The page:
7. Growth Spurt
When babies go through growth spurts, they might want to nurse more frequently because they’re hungrier than normal.
Babies go through occasional developmental leaps, as well, which is when they’re learning something new in the world around them. This can mean they’re more easily distracted.
As I mentioned earlier, you might need to move to a quieter area so that your baby can focus on eating – and try to have patience, because it won’t last forever!
8. Uncomfortable Position
There is a good chance that a squirmy baby is simply in an uncomfortable position and is trying to get comfy. Make sure that your baby’s body is aligned with their head so that their neck isn’t turned awkwardly.
You can also try nursing in a different position altogether, whether that’s the football hold, side-lying, or a laidback nursing position.
9. Full Tummy
If your babe nursed recently and wants to comfort feed, but they still get a letdown, they might start squirming because their tummy is already full. If this is the case, you can try offering a pacifier if they’ll take one, or offer comfort in another way.
Often, breastfed babies refuse pacifiers.
Have you ever been told your baby is “using you as a pacifier?”. Totally normal! They’re finding comfort in you, not “using” you.
However, we found that our third baby really took to the Tommee Tippee Ultra Light silicone pacifier, when our first two didn’t care for any brand we’d tried. Unfortunately, I hadn’t heard of the ultra light ones until Baby #3 came along.
For some reason, babies can get a little squirmy when they’re tired, so if it’s about naptime, that could explain it.
My little girl just turned one and she often starts wiggling around when I’m nursing her and she’s starting to get tired but can’t fall asleep – possibly overstimulation from trying to keep up with her big sisters.
When this happens, I typically get the big kids to bed and then dim the lights so she can fall asleep more easily.
11. Wet or Dirty Diaper
As you might imagine, having a soiled diaper isn’t the most comfortable thing in the world, and some babies have more sensitive bottoms than others. If your baby starts squirming while breastfeeding, check if their diaper needs to be changed before starting to worry.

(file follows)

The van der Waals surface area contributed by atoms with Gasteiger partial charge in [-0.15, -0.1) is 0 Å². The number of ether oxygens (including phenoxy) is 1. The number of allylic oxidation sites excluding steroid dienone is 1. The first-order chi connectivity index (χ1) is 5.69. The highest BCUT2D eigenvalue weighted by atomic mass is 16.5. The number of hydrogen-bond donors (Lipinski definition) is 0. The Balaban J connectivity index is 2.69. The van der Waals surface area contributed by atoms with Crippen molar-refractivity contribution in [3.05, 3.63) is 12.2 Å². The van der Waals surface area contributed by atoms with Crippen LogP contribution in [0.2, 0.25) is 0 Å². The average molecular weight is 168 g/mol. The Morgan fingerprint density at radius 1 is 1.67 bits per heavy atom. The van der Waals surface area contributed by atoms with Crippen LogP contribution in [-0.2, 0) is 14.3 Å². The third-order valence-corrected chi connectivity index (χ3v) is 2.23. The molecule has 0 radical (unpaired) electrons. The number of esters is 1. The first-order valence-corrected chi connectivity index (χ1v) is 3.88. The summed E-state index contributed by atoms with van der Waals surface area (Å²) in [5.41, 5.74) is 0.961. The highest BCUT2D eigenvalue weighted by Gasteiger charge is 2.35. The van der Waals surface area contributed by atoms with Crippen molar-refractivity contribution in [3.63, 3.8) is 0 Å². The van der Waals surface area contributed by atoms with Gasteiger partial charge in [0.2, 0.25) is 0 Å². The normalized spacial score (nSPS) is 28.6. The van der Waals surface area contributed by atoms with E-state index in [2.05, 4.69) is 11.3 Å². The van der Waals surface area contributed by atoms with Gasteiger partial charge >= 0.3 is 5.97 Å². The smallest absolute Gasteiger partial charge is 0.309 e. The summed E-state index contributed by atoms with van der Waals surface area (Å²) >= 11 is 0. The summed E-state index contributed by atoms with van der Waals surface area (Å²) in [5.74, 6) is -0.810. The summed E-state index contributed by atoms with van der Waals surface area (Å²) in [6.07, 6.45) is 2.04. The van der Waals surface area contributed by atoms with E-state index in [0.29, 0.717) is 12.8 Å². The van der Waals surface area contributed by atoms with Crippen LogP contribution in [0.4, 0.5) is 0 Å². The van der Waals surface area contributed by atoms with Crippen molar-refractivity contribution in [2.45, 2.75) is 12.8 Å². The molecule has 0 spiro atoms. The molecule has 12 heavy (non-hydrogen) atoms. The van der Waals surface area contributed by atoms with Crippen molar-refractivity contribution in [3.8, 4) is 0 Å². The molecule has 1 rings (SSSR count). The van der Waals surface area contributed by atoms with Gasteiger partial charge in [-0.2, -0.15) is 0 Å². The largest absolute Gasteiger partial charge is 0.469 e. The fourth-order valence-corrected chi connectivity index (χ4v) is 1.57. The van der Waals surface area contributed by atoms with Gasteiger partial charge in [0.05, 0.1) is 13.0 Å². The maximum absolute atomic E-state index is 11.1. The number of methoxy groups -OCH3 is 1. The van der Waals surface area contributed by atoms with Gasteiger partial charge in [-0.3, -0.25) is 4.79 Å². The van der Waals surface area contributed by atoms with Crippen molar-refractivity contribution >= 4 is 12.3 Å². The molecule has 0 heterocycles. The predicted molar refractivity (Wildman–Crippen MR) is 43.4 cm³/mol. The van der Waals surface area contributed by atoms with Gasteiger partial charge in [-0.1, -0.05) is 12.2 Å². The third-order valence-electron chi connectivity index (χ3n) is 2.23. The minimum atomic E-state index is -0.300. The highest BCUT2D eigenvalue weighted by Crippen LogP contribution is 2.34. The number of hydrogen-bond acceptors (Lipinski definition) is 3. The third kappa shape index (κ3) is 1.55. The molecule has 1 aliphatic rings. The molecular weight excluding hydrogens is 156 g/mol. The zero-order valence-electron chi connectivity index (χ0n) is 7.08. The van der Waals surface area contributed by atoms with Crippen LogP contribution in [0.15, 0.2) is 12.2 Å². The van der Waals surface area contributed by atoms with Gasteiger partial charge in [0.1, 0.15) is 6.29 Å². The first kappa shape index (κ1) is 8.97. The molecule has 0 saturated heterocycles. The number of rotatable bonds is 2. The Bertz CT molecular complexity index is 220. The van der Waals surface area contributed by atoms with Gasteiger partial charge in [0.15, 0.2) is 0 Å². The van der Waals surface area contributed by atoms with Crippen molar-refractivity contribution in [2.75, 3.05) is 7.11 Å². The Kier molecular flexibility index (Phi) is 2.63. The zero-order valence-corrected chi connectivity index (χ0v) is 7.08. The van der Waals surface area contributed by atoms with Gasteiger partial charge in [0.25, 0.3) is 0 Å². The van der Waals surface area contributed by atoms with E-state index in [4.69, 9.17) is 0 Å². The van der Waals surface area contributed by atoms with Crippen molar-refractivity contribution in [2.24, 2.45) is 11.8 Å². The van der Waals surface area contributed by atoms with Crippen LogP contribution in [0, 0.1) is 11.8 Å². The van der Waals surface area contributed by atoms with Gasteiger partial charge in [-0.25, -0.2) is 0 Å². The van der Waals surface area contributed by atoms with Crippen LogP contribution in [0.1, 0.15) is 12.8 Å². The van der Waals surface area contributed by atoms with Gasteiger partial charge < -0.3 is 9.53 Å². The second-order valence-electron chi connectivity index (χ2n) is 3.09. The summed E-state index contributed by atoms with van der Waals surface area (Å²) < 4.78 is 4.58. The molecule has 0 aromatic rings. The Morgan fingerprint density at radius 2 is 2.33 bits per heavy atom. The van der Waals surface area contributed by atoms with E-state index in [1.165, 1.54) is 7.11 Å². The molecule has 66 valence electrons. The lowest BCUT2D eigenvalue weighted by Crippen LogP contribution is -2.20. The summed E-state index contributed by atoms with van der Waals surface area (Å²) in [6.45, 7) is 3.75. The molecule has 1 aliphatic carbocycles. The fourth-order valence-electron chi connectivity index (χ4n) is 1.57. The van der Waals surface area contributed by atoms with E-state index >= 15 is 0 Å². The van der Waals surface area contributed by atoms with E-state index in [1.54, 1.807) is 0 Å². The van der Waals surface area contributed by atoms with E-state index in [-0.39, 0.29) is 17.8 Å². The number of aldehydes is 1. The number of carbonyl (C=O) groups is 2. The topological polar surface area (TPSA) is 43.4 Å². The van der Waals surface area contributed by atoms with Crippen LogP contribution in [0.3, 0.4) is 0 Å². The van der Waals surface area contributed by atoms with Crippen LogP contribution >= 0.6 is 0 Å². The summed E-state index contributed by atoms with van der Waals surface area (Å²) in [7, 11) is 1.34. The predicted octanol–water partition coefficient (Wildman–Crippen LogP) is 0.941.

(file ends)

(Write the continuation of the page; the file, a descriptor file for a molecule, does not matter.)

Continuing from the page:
12. Ear Infection
Does your baby squirm every time you feed him or her on one side? It could be due to an ear infection. Look for additional signs of ear infection:
- Trouble sleeping
- Pulling on ears
- Excessive ear discharge
- Elevated temperature
- Difficulty hearing
If you notice squirming while nursing on one particular side, try switching to the other side and see if the squirming continues. If you suspect an ear infection, contact your baby’s care provider to have it checked out.
13. Low Milk Supply
Finally, if your baby isn’t getting enough milk, they could be squirming in frustration and trying to get more milk out. Worried about a sudden drop in milk supply? It could be due to:
- Hormonal changes
- Sleep deprivation
- Severe dehydration
If it has indeed dropped, you can try these tricks to bring it back up:
- Offer both sides
- Try switch nursing
- Power pump
- Replace pump parts
- Take a “nursing vacation”
I explain these five tips (and others) in the linked article on increasing your breast milk supply quickly.
Should You Be Concerned?
Generally, I wouldn’t be concerned about a baby squirming while breastfeeding. Most likely, your baby is either gassy or the letdown is too fast/slow for their liking.
However, if there are other concerning symptoms in addition to the squirminess, then you’ll definitely want to contact your healthcare provider and/or a lactation consultant to figure it out.
What To Do When Baby Squirms While Nursing
The first thing you’ll want to do is determine WHY baby squirms while nursing. It could be completely harmless, or there could be an underlying issue. The above list of reasons babies squirm while breastfeeding might be helpful in determining the “why” so that you can figure out what to do about it.
1. Use massage and compressions to stimulate a quicker letdown.
2. Try a laid back or side-lying position to slow a fast letdown.
3. Burp your baby frequently and use massage to relieve gassiness.
4. Breastfeed in a dark, quiet room to avoid distractions.
5. Keep your baby’s head elevated during and after nursing if you suspect reflux.
6. Give your baby something cool to chew on before nursing.
7. Nurse on demand to increase milk production when your baby is growing.
8. If your baby is full and they need comfort, offer a pacifier or lovey.
9. Check your baby’s diaper.
10. See a healthcare provider if you suspect thrush or an ear infection.
Baby Wiggly While Feeding?
In this article, we covered a list of possible reasons why your baby squirms while breastfeeding, along with some potential solutions and other frequently asked questions.
Squirminess isn’t necessarily a cause for concern, unless it’s accompanied by other, more concerning symptoms. So, while it may be frustrating, there might not be much you can do about it.
Again, though, be sure to consult with a professional if you think there’s something more serious going on.
And best of luck!